What Have I Sacrificed?

Texas floods 2017, California fires 2018, Australia fires and floods 2019-2020, etc., etc. Everyone who cares about Earth should be thinking about how they can help reduce carbon dioxide emissions. This doesn’t have to be a painful sacrifice, full of hand-wringing and gnashing of teeth.

Instead of focusing on the sacrifices to limit climate change and what we’ll have to give up, I think about it as more of a perspective change and a cultural realignment. It is more fundamental than giving up this or that, but also has great potential to be a force for positive change in a lot of peoples’ lives.

A while ago, I visited some people who I’ve known for a long time. I only had a long weekend for a visit, so our time together was brief. What struck me most on this weekend visit was how much of their lives is spent in a car driving from one place to another for every possible reason. Since I spend just over zero time in a car during my normal life, I was amazed at how much of their lives seemed to be passed by, like the ephemeral images one sees from the window of a car. Their whole lives seemed to revolve around cars and driving.

Would it be such a bad thing to not be a slave to the infernal combustion engine? I would point out that to get rid of something is only a sacrifice if you liked it. What if you end up liking the fact that you gave it up even more? Yes, it takes a bit of reconfiguring your life to create your own Copenhagen by moving somewhere where you can get what you need and get to your work by bike. It is not that hard though. Plus, the benefits are enormous. Here’s what I’ve given up:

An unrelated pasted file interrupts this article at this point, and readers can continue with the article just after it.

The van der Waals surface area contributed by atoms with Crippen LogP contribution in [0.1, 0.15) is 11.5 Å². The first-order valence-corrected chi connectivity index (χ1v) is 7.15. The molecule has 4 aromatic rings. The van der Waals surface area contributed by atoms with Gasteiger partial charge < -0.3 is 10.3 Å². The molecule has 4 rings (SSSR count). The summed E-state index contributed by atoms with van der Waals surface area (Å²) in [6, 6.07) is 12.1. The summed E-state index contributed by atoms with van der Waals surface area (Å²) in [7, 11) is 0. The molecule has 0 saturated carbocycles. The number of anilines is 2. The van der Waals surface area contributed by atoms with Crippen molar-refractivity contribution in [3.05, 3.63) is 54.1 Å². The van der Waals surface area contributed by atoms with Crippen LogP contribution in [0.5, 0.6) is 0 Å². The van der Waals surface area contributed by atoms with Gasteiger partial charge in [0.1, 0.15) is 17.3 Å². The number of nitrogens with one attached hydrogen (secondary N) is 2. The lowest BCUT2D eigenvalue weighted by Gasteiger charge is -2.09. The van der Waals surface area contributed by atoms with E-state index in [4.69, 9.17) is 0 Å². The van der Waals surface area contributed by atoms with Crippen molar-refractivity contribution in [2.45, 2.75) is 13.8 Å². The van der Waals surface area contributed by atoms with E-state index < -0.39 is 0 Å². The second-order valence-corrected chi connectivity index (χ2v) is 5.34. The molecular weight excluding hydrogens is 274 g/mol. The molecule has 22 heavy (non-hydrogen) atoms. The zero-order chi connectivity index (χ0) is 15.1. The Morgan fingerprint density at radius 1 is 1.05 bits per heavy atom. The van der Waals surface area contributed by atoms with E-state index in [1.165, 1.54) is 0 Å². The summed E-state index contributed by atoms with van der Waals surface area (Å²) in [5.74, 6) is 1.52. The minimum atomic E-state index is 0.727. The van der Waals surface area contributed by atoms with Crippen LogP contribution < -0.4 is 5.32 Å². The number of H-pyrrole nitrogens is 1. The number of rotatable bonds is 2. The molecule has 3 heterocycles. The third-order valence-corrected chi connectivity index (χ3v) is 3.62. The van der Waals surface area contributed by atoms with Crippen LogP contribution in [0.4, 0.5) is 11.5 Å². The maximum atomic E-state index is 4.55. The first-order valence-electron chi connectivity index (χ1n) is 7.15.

• Paying $10,000 annually for car payments, gas, maintenance, insurance, parking, taxes, etc.
  • The daily stress caused by driving in traffic and a resulting frequent bad attitude towards work and a lot of other things.
  • Lower back pain that stopped as soon as I stopped driving, plus general unhealthiness.
  • Releasing 11,430 pounds (5.5 tons) of carbon dioxide into the atmosphere every year from the car I used to drive.

What did I gain?

  • Better mental health and attitude.
  • Better physical health and fitness.
  • I get to take a nice vacation every year with all the money I save.
  • Knowing that, as a bike commuter I am doing the biggest single thing an individual can do to reduce greenhouse gasses.

So what have I sacrificed? What is the downside? I haven’t yet found a downside to living a car(e)-free life! Yes, it can seem a bit hard sometimes when you’re riding up a big hill and it’s raining and cold! But those kinds of experiences actually become character building opportunities to better yourself. I’m afraid that I cannot call any of this a sacrifice.

Amish Bikers


The truth is, a life that has a lower carbon footprint is a life that has higher quality, is more enjoyable, has less stress, and is way more fun. Less is more. We are the Amish of the 21st Century. Yes, it can mean hard work, but it’s more of a lifestyle choice than a sacrifice. We gain by the choices we make to live with less. 

My suggestion to everyone is to look at this climate change glass as half-full rather than half-empty. Kill your car, save the world, save money, and have a better life! How is that a sacrifice?